Beyond Athletics Golf Sport Specific

The Power of Sports: How Golf Saved His Life, and Got Him a Scholarship

jacob mosley learned the power of sports

Realizing the many facets in which sports touch people is something that never ceases to amaze me. And at NCSA Athletic Recruiting, we love talking about the power of sport. It might be that we’re in the business of doing so, but it’s pretty rare to be able to say that on a daily basis, we see sports change lives.

While for us, that generally means through a college scholarship for playing your sport at the next level, sports can better lives in ways that never necessarily involve having your name on the roster.

A great example of this reach is Jacob Mosley.

Caddying took Jacob Mosley from a homeless teen to a scholarship recipient and degree-earning young adult. He wasn’t a golfer – he actually had never set foot on a golf course – however, he seized the opportunity the sport presented and worked with everything he had to learn the rules, the etiquette, the practice and the power of the sport in order to put himself through school and eventually earn a scholarship caddying.

In return, he gained faith in who he was and what he could do. He gained a passion for the sport, and for making life better for himself and his family.

You can learn more about Jacob, and the Western Golf Association Evans Scholarship Foundation, in the video below:

The life lessons – and life changing experiences – sports bring us aren’t just from being the ones playing on the field. All kinds of people, from all walks of life, can reap the many benefits of sports once their spark is ignited. Once they wake up and live their lives the best they can because participating in their passion relies on it. To wake up knowing that this one thing enhances your being more than very little else.

So how are you honoring the ability to play your sport?

Here are some ways you can pay homage to the power of sports you love so much that could also give you a leg-up on college applications when the time comes. Above all, they’re a way to give back to one of the most important parts of your life as a student-athlete.

Demonstrate the power of sports to the next generation

Stop by an area little league practice. Or a youth tennis clinic, a peewee soccer camp, or your alma mater’s conditioning and work out with the team.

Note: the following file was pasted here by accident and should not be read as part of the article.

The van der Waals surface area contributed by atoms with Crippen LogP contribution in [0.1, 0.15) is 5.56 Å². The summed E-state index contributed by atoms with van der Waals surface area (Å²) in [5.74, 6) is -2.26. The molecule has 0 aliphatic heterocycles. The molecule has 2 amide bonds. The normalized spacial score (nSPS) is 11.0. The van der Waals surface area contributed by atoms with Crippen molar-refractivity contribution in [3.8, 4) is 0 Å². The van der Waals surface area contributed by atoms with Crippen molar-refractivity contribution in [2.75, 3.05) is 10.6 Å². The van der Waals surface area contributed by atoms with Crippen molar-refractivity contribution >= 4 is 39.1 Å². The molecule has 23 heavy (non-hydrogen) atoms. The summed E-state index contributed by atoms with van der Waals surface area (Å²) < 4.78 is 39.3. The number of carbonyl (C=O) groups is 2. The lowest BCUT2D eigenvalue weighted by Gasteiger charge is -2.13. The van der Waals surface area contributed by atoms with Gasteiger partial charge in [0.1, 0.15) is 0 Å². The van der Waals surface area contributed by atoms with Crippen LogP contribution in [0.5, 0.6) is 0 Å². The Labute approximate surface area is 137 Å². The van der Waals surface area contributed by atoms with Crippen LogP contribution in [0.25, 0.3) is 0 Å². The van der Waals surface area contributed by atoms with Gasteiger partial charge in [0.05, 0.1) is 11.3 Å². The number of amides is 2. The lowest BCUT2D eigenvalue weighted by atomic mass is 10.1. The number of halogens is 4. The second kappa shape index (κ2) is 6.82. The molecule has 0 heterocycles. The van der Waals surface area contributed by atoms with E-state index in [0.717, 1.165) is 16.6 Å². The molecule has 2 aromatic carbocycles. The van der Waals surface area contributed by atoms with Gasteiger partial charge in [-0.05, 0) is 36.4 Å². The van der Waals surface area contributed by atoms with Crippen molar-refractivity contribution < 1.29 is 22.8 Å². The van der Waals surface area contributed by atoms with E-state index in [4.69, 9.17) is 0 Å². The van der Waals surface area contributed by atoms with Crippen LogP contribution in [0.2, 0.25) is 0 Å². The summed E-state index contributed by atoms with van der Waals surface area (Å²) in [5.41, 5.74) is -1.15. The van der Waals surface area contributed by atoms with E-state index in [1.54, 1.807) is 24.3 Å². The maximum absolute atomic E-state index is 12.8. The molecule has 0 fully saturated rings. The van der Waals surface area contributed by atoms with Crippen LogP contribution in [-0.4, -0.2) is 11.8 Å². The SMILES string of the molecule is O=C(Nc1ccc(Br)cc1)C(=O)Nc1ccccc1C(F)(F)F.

It’s not a season-long commitment or hours of your life, but it will leave an impression on everyone there.

Think about how incredibly cool you thought the older athlete was when you were little? Alums that came back to my grade school for a practice were our idols. Hands-down.

Something so small can do a lot of good, and give back to the sport that’s given you so much.

Bonus: you can talk about it on a college application or admissions essay.

Thank your coach for introducing you to the power of sports

I’ve said it before, and I will say it a million times over again. The sentiment and thoughtfulness a handwritten letter can really go a long way.

Much like our teachers, the work of a coach often goes unsung. Your coach makes little-to-no money for his or her involvement in your team, and more than likely comes to your practices or games after putting in a long workday elsewhere.

Small acts of appreciated, like a simple “thank you” note, will help remind your coach why they’re doing what they’re doing, and will speak volumes about the kind of student-athlete you are.

Your relationship with your high school coach is also imperative to your recruiting process, as college coaches interested in you are going to talk to your coach to find out all they can about the kind of kid you are.

Take time to foster the relationship now, and set a good example for your team at the same time.

Work hard.

The ultimate way to honor the power of sport and the lessons and experiences it bestows? Working hard.

On the field and in the classroom, give it all you’ve got because the bottom line is that not everyone is as fortunate as you. As fortunate in ability, as fortunate with a support system.

Look at Jacob Mosley. He put everything he had into immersing himself into the world of golf and caddying, never having played the sport before, and it changed his life.

Use the opportunity ahead of you for all it’s worth, and show gratitude for all that sports has given you by giving your sport all of you’ve got.

We’ll help you make the most of your passion and your talents in your sport. The best way to get started is with a recruiting profile.

About the author
Laura Chmiel

Laura Chmiel is a marketing coordinator and a lead writer for NCSA Athletic Recruiting. As someone with a passion for athletics and education, she graduated from Indiana university with a B.S. in Elementary Education. After school, she gained first-hand experience helping student-athletes and their families get to college.